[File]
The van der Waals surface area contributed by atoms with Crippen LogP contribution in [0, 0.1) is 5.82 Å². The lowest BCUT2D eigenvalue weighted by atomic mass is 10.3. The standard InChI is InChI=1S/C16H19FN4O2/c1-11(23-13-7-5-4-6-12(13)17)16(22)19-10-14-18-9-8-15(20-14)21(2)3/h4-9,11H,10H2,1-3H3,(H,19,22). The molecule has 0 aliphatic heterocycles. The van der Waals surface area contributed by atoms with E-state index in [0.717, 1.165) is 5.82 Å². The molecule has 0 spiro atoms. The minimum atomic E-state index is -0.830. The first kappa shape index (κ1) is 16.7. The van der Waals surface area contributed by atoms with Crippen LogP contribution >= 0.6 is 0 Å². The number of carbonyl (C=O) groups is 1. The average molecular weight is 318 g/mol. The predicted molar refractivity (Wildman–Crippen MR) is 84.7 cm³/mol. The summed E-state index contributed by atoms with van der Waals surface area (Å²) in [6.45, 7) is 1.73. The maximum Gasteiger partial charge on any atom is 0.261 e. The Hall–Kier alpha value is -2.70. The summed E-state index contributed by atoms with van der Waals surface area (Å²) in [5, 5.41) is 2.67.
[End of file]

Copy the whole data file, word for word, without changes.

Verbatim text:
The van der Waals surface area contributed by atoms with Crippen LogP contribution in [0, 0.1) is 5.82 Å². The lowest BCUT2D eigenvalue weighted by atomic mass is 10.3. The standard InChI is InChI=1S/C16H19FN4O2/c1-11(23-13-7-5-4-6-12(13)17)16(22)19-10-14-18-9-8-15(20-14)21(2)3/h4-9,11H,10H2,1-3H3,(H,19,22). The molecule has 0 aliphatic heterocycles. The van der Waals surface area contributed by atoms with E-state index in [0.717, 1.165) is 5.82 Å². The molecule has 0 spiro atoms. The minimum atomic E-state index is -0.830. The first kappa shape index (κ1) is 16.7. The van der Waals surface area contributed by atoms with Crippen LogP contribution >= 0.6 is 0 Å². The number of carbonyl (C=O) groups is 1. The average molecular weight is 318 g/mol. The predicted molar refractivity (Wildman–Crippen MR) is 84.7 cm³/mol. The summed E-state index contributed by atoms with van der Waals surface area (Å²) in [6.45, 7) is 1.73. The maximum Gasteiger partial charge on any atom is 0.261 e. The Hall–Kier alpha value is -2.70. The summed E-state index contributed by atoms with van der Waals surface area (Å²) in [5, 5.41) is 2.67.